ANALYSIS: Oman logistics industry's transformation

The logistics industry in the Sultanate of Oman is going through a transformation to overcome infrastructure bottleneck, lack of investment in port handling capacity, and poor land transport connectivity with other GCC countries.
Duqm Port is one of the major Omani logistics projects.
Duqm Port is one of the major Omani logistics projects.

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The logistics industry in the Sultanate of Oman is going through a transformation to overcome infrastructure bottleneck, lack of investment in port handling capacity, and poor land transport connectivity with other GCC countries, says Frost & Sullivan in a new Oman-focused report.

Strong support from the government on key infrastructure projects to ease congestion and enhance capacity is the main reason for this transformation. The key projects include development of national railway network and modernisation of airports with a focus on increasing freight handling capacity.

The Logistics sector is one of the main non-oil economic sectors and contributed 4.9% to the country’s GDP in 2015, the government is therefore keen on promoting Oman as a leading logistics centre in the region.

According to Frost & Sullivan, the logistics industry in Oman is likely to grow at a Compound Annual Growth Rate (CAGR) of 6.9% between 2015 and 2020. The key drivers for economic growth are the infrastructure investments associated with national logistics development plans, economic diversification efforts, and trade with the GCC, Asia and Sub-Saharan African countries.

Oman’s National Rail Network is likely to increase capacity and the Logistics Strategy 2020 aims to provide the infrastructure required for the development of major hubs for handling international cargo.

As a member of the Gulf Cooperation Council (GCC), Oman is likely to benefit from alignment of trade policies and customs regulations and integration of national transport infrastructure with regional transportation corridors in the GCC.

The Oman Logistics Plan 2020 and the Oman Logistics Strategy (SOLS) 2040 plan to improve the country’s soft infrastructure, particularly the regulatory environment, support mechanisms, and institutions. Oman’s strategic centralised location in the Arabian Gulf makes it ideal for conversion into a major transhipment hub for the East-West trade route.

Some of the key trends identified in the Oman logistics industry are:

Initiated by the Supreme Council of Planning (SCP), the task force has developed the Sultanate of Oman Logistics Strategy 2040 (SOLS 2040).

Investments on infrastructure and latest technology for upgrading ports, airport facilities, new road links, supported by increased Government spending.

High priority is given for the development of national rail network to connect with the GCC rail network to improve efficiency and reduce logistics costs.

Trade with the GCC, Asia, and Europe is likely to remain the major driver for freight forwarding and transportation companies in the region.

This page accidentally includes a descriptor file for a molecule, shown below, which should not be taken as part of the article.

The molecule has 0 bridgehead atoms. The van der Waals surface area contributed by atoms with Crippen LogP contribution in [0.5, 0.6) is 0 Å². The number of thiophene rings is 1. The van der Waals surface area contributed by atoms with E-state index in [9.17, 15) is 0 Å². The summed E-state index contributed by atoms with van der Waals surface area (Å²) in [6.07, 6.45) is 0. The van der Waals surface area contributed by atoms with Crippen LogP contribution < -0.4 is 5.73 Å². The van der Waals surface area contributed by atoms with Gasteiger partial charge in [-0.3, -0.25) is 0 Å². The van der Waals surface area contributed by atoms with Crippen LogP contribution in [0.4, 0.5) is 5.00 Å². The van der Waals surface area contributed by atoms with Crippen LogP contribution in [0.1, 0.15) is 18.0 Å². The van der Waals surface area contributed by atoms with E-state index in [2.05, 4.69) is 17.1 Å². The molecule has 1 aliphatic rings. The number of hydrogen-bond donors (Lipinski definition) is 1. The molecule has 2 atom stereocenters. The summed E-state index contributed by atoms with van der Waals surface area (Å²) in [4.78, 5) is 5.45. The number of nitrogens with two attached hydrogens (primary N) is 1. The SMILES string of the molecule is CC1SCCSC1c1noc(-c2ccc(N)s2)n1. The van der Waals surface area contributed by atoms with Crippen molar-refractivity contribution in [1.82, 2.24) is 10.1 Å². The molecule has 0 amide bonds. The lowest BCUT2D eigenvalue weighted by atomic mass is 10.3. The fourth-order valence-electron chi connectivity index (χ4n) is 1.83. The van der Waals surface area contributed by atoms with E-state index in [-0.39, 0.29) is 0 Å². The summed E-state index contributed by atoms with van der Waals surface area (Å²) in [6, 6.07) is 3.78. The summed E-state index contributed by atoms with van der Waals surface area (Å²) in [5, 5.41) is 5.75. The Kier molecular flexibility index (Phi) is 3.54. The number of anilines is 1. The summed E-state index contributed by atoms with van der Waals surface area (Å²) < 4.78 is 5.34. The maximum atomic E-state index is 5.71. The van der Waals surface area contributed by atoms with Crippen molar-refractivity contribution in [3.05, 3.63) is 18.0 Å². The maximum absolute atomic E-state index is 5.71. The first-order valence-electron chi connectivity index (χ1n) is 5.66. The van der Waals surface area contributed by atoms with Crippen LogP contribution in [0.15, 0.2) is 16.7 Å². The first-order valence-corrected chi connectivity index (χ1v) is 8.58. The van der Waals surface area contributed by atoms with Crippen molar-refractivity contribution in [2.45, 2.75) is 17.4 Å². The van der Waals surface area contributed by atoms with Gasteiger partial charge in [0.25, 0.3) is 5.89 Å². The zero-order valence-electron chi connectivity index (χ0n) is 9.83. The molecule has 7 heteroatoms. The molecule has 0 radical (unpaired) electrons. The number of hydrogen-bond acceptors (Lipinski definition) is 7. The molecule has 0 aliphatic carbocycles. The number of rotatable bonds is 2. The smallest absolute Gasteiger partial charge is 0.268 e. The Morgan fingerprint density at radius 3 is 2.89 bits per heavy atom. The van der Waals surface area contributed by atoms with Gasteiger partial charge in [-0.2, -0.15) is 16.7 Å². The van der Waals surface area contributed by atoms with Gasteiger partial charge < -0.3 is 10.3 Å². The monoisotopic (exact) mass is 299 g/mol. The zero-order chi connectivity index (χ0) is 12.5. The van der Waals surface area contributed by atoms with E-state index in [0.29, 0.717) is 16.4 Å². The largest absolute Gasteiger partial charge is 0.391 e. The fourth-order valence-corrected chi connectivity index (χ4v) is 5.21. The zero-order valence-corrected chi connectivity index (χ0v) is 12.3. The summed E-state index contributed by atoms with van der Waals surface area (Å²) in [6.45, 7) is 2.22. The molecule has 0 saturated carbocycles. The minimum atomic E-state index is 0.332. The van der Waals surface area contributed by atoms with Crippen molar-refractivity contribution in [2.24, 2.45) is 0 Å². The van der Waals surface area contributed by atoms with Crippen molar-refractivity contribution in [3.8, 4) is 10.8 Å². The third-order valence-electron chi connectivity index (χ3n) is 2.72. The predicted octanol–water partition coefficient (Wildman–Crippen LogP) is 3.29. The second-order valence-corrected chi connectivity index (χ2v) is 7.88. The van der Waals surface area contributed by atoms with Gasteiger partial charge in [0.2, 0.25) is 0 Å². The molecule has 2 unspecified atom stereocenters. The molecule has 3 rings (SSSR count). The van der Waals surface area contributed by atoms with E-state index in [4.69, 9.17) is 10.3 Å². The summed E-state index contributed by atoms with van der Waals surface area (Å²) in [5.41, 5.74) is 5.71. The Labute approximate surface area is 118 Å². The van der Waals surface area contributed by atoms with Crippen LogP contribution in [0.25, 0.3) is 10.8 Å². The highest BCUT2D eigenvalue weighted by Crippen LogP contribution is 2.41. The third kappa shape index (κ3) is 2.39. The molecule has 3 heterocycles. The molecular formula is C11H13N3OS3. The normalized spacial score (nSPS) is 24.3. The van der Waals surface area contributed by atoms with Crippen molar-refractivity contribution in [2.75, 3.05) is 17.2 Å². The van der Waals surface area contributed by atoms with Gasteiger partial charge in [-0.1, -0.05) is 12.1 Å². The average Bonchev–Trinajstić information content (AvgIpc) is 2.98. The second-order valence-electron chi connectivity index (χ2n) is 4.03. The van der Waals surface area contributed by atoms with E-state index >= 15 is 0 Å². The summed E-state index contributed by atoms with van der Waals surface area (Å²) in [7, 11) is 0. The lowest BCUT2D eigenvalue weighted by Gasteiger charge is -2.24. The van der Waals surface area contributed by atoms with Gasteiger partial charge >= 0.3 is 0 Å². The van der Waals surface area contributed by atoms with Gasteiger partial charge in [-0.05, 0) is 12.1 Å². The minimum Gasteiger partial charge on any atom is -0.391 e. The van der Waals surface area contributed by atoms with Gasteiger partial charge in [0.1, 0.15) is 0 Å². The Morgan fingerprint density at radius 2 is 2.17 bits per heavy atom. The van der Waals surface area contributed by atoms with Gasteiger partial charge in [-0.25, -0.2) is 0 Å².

Main exports continue to be mineral fuels, oils distillation by-products, while imports comprise manufacturing goods and agriculture products.

The Transportation & Logistics segment accounted for around USD 8.81 billion of Oman’s GDP in 2015. The services sector will be the growth engine for Oman’s economy, driven by a state focus on logistics, transportation, and tourism industries. Amongst all freight activities in Oman, sea transport is the predominant mode, accounting for more than 80% of freight in Oman handled by Sohar and Salalah Ports. As part of the government’s plan, Port Sohar has been earmarked to handle sea cargo as an alternative to Muscat since 2015.

Following major upgrades of port facilities, Sohar port handled nearly 50 million tonne of cargo in 2015. Sea freight is likely to grow by 4.8% per cent in 2016, driven by the increasing intra-region GCC trade and due to trans-shipment demand from Asia, Europe, and Africa.

The road freight in Oman is driven by domestic economic activities to meet local demand and land-based trade with other GCC countries. Construction of a new link of a 680-km road between Oman and the KSA will provide a more direct route between the two countries as well as reduce the number of border crossings, while increasing road transport efficiencies. As international trade gains momentum with the expansion of cargo handling capacities in major airports, Oman is likely to see a steady upward growth in air freight in 2016. Overall, the Oman logistics industry is likely to grow by 7% in 2016.

“Oman’s Logistics Industry has the potential to be one amongst the key Logistics Centres in the region,” says Gopal R, global vice president, Supply Chain & Logistics Transformation Practice, Frost & Sullivan. “The emphasis on domestic output is creating scope for substantial cargo volume growth to and from Oman. This can trigger enhanced connectivity and networking, which would then lead to transforming the logistics industry to support trade for other countries as well.”

However, this growth could be challenged by surging competition from the UAE and the KSA, along with other countries with similar portfolios and investment scenarios for the logistics industry. The inefficient logistics infrastructure (especially, in the sub-urban areas) increasing the potential costs and time efficiency of the logistics operations, and shortage of skilled labour relating to logistics services to support the growing requirements of the market, are also significant challenges.